Education.com
Try
Brainzy
Try
Plus

# Trigonometry and Triangles Study Guide (page 2)

(not rated)
By
Updated on Oct 1, 2011

## Similar Triangles

A triangle is scaled, magnified, or enlarged if the length of each side is multiplied by the same number. For example, in Figure 2.6, ΔDEF is a magnified version of ΔABC because the three sides of ΔDEF are twice as big as the three sides of ΔABC. The scale factor in this example is thus 2.

We can construct ΔDEF with four copies of ΔABC as illustrated in Figure 2.7.

This means that the area of ΔDEF is four times the area of ΔABC . It also means that the angles of ΔDEF are the same as the angles of ΔABC.

If a triangle is enlarged by a scale factor of 3, then the new triangle will have sides three times longer, will have nine times the area, and will have all the same angles. The most important detail for us is that the angles remain the same. Two triangles are similar if they have the same three angles.

A scaled version of a triangle is always similar to the original, no matter what the scale factor may be. If each side of the second triangle is k times longer than each side in the first, then the angles are all the same. This is depicted in Figure 2.8.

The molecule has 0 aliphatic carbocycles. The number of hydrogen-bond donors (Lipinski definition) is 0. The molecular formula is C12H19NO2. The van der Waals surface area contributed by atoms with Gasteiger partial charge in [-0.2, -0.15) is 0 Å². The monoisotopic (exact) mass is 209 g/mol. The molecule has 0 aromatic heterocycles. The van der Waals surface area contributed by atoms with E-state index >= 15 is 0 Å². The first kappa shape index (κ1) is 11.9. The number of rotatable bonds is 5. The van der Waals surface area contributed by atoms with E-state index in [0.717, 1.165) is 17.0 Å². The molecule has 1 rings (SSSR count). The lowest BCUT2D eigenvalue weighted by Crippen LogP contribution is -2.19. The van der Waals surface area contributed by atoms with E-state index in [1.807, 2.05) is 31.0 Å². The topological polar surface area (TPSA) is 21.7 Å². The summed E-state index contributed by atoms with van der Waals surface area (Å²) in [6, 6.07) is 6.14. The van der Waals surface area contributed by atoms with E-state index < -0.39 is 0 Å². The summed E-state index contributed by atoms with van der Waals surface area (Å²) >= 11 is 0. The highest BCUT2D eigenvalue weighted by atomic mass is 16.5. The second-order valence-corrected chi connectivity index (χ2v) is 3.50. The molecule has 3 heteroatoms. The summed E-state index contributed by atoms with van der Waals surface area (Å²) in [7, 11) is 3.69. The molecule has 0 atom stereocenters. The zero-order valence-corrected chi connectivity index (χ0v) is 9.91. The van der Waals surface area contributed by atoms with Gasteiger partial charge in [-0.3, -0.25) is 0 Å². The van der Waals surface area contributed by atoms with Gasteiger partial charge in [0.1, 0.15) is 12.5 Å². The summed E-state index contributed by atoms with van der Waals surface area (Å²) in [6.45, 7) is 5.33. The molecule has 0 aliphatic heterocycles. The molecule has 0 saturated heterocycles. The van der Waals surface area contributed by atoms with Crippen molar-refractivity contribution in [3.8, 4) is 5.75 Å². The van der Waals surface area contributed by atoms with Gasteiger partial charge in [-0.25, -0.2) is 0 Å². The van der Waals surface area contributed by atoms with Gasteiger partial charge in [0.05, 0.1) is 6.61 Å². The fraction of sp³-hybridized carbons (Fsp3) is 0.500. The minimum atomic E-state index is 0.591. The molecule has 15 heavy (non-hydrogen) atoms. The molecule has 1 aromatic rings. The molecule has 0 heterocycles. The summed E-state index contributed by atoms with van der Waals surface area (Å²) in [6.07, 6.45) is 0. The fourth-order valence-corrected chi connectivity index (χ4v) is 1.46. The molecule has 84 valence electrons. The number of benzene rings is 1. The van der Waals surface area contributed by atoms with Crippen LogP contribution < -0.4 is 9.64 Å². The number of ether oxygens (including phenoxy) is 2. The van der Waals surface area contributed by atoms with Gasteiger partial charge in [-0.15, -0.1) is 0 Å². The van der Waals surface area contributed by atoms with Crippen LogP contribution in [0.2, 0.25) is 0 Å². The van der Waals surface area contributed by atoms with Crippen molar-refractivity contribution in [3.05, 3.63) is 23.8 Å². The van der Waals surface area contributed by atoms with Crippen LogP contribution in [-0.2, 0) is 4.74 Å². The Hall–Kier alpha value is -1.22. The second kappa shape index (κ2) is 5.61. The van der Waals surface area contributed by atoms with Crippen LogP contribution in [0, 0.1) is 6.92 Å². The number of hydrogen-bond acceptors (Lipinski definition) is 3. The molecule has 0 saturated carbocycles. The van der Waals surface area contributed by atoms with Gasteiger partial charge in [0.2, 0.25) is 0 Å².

It can also be proven that if two triangles are similar, then one of the triangles is a scaled version of the other. This is illustrated in Figure 2.9. Because the triangles are similar, the sides of the second triangle must be some multiple k of the sides from the first triangle.

#### Example

Suppose there is a triangle with sides 8, 9, and 11 inches in length. Another triangle has the same angles θ, α, and β, but the side between angles α and θ has a length of 6 inches. What are the lengths x and y of the other two sides of the triangle, as shown in Figure 2.10?

Because the two triangles have all the same angles, they are similar. Thus, the sides of the second triangle are some multiple k of the sides of the first triangle.

6 = k · 9
x = k · 8
y = k · 11

The first equation can be solved k = . Thus,

Notice that if two triangles have two angles in common, then they must have all three angles in common, because the third angle must make up the difference to 180°. This is shown in Figure 2.11.

Practice problems for this study guide can be found at:

Trigonometry and Triangles Practice Questions

150 Characters allowed

### Related Questions

#### Q:

See More Questions

### Today on Education.com

Top Worksheet Slideshows